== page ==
Thomas Erdbrink – Washington Post May 8, 2011
Apparently bowing to unprecedented pressure from Iran’s clerical establishment, President Mahmoud Ahmadinejad welcomed an intelligence minister he had ousted in April back into his cabinet meeting on Sunday.
While Supreme Leader Ayatollah Ali Khamenei had publicly reinstated intelligence minister Heydar Moslehi following his dismissal by Ahmadinejad, it took more than three weeks for the two men to officially meet in a cabinet session.
Following the supreme leader’s decision, Ahmadinejad did not go to his office for eight days. He returned to work a week ago, publicly pledging his allegiance to Khamenei and denying that a rift had developed between the two men. But when the cabinet met on Wednesday, the president and Moslehi apparently avoided being in the same room, Web sites reported, citing “busy schedules” as their reason for not meeting.
Ahmadinejad’s delay in confirming Khamenei’s decision led to public anger by clerics, parliamentarians and military commanders, who accused the president of ignoring orders from the Supreme Leader. Khamenei, who has been the highest authority in the Islamic Republic since 1989, has the final say over state and religious matters in Iran, but, according to the 1979 constitution, daily affairs are handled by the government, parliament and the judiciary.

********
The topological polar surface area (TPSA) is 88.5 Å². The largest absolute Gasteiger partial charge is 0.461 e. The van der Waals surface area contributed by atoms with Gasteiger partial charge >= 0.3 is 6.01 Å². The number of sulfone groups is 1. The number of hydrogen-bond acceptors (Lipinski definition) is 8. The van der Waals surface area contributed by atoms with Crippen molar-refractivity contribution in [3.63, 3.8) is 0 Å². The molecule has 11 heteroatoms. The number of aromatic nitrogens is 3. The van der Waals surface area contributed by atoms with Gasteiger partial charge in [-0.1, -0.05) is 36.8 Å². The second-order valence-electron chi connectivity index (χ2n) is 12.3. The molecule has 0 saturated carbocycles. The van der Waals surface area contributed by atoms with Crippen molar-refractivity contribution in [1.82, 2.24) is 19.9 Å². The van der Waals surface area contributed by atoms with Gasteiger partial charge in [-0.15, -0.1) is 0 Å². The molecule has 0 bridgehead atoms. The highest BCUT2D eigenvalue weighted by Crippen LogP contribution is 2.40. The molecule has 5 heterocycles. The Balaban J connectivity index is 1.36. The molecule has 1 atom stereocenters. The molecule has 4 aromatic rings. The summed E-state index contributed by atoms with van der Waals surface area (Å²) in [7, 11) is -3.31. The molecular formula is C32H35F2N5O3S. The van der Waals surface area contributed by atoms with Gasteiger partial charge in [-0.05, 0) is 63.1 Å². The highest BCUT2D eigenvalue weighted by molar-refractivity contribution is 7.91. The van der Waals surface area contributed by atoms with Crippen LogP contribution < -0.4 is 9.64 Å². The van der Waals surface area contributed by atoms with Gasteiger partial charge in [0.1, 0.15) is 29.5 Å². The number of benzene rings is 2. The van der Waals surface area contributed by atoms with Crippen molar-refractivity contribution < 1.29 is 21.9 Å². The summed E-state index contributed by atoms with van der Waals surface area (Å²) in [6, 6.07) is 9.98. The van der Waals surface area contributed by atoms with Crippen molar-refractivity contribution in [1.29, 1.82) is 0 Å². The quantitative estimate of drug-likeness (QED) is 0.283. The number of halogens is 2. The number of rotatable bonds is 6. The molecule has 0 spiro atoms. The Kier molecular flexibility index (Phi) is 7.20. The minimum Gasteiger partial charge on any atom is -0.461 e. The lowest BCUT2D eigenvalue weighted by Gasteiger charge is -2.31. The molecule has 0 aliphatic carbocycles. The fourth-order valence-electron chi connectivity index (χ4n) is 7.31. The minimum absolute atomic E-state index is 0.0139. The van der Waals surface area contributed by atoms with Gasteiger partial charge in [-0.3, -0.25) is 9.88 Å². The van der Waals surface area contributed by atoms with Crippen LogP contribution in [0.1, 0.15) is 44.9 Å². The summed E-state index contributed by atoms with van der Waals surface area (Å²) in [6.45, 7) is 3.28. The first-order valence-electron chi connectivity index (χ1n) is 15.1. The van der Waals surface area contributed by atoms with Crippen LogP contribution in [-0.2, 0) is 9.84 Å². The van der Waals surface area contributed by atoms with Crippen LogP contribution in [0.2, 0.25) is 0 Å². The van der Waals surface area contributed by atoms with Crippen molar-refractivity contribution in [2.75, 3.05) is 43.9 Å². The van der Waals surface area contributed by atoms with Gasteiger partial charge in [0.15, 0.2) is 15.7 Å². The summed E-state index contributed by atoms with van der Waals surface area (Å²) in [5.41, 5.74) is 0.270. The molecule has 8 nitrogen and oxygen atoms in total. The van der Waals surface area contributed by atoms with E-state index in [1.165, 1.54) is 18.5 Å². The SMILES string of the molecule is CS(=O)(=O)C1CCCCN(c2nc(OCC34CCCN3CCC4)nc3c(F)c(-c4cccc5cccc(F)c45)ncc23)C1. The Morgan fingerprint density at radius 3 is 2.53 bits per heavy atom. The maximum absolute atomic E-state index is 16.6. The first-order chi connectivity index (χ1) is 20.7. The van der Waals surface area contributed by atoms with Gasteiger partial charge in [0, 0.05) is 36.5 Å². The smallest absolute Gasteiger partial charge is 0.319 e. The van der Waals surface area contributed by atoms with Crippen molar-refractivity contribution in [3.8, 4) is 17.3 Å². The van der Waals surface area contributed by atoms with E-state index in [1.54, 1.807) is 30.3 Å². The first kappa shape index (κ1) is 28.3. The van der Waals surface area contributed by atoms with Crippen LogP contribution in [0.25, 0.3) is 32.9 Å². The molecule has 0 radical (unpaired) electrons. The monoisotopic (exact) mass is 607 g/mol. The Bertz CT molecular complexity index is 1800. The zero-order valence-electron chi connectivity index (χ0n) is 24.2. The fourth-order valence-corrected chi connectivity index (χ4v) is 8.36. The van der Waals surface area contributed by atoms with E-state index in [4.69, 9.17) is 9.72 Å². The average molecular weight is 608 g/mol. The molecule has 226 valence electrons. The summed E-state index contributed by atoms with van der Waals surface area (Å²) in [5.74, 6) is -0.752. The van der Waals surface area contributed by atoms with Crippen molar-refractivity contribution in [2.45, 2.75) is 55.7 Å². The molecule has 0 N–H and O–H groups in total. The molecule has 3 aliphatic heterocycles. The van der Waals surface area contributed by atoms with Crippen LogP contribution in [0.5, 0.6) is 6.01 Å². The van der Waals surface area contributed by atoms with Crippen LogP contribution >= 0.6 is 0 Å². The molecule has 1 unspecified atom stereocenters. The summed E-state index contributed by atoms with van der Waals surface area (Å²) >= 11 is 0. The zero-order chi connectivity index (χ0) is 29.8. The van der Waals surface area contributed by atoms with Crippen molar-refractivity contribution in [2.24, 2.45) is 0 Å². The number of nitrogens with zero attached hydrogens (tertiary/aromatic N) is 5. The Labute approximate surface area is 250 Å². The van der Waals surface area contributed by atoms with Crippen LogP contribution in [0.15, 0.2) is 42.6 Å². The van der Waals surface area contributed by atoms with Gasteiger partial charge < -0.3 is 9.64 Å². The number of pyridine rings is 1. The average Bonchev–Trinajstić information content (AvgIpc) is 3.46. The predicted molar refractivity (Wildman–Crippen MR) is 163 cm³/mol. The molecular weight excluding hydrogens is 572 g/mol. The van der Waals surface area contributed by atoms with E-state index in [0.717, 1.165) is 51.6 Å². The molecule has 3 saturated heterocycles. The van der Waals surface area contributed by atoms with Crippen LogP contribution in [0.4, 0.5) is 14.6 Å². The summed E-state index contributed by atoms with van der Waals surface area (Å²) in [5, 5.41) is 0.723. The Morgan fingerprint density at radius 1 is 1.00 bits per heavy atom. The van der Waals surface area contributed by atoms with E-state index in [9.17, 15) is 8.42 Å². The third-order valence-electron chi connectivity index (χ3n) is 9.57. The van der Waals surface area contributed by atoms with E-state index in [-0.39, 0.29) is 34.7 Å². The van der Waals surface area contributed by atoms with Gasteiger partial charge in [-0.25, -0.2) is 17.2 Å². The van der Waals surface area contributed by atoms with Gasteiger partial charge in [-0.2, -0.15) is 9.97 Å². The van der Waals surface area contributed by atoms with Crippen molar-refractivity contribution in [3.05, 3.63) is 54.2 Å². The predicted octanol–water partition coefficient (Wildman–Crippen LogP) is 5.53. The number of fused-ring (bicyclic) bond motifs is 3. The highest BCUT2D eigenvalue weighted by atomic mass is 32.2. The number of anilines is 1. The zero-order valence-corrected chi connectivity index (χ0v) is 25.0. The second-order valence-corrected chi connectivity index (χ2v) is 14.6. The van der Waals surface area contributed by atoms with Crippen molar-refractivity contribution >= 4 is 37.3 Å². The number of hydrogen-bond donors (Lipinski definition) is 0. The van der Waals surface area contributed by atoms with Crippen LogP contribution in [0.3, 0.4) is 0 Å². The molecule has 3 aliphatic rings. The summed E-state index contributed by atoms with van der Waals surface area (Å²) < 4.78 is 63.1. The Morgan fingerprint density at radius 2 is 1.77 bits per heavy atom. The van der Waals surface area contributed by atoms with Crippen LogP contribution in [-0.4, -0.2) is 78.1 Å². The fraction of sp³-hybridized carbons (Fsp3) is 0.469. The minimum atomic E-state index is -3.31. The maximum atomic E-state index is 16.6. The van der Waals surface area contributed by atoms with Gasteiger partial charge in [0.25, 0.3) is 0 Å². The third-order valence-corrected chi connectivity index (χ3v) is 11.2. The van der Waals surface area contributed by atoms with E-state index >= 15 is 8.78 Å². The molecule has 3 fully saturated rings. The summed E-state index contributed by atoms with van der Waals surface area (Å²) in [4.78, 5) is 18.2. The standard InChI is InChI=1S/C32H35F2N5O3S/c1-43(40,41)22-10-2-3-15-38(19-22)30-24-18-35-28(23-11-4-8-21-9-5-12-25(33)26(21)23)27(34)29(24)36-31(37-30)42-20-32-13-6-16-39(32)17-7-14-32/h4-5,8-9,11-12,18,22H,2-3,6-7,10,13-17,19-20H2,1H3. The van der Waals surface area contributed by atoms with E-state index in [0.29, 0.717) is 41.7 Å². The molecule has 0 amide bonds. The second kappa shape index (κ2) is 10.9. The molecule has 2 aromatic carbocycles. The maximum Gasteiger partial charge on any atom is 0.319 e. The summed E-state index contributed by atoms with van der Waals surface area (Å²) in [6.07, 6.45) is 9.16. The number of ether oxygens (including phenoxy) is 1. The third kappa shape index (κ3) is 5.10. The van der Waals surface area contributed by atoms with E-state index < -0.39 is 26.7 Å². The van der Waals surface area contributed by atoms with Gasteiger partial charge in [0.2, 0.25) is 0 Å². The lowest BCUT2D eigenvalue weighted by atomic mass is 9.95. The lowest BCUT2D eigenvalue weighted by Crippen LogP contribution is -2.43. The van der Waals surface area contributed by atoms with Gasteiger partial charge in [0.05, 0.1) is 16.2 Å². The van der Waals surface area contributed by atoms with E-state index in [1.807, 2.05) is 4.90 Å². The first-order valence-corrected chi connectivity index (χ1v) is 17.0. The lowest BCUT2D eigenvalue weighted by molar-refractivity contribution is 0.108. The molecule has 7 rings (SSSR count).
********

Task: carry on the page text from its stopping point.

“All of the officials of the country, from the highest level downwards should understand that their religious legitimacy and their political legitimacy depend on their obedience to the Leader,” the head of Iran’s judiciary, Ayatollah Sadegh Amoli Larijani, told the semi-official Mehr News Agency last week.
The criticisms of Ahmadinejad go far beyond the dispute over the intelligence minister and are not over with Moslehi’s return to the cabinet, analysts say.
Several key Iranian leaders are publicly demanding that Ahmadinejad cut ties with Esfandiar Rahim Mashaee. He is the closest adviser of the president, but a man hated by Iran’s clerics for advocating the importance of Iranian culture over Islamic tenets. Mashaee is seen by some as the leader of a “deviated” current of politicians who aim to decrease the influence of Shiite clerics, opponents say.
After years of tolerating him, influential ayatollahs, politicians and officials in the last weeks referred to Mashaee in terms normally used for Iran’s worst enemies, labeling him a foreign spy, a freemason and a leader of an effort to overthrow the Islamic Republic.
Last week several people connected to the adviser were arrested, among them the prayer leader of the presidential complex and a man accused of sorcery – a charge often made in Iran against people who claim to have individual relations with god, such as soothsayers.
Despite the increasing calls for Mashaee’s resignation from official posts, Ahmadinejad has continued to protect him. Mashaee’s daughter is married to the president’s son.
Moslehi – who in the past announced spectacular discoveries of foreign plots and spy rings on a nearly weekly basis – spoke to local press after the cabinet session and denied that the U.S. had killed Osama bin Laden last week. Instead, he said that the al-Qaeda leader had been dead for a long time.
“He died some time ago due to sickness and is no longer alive, we have exact information to prove this,” Iran’s intelligence minister told the semi- official Mehr News agency.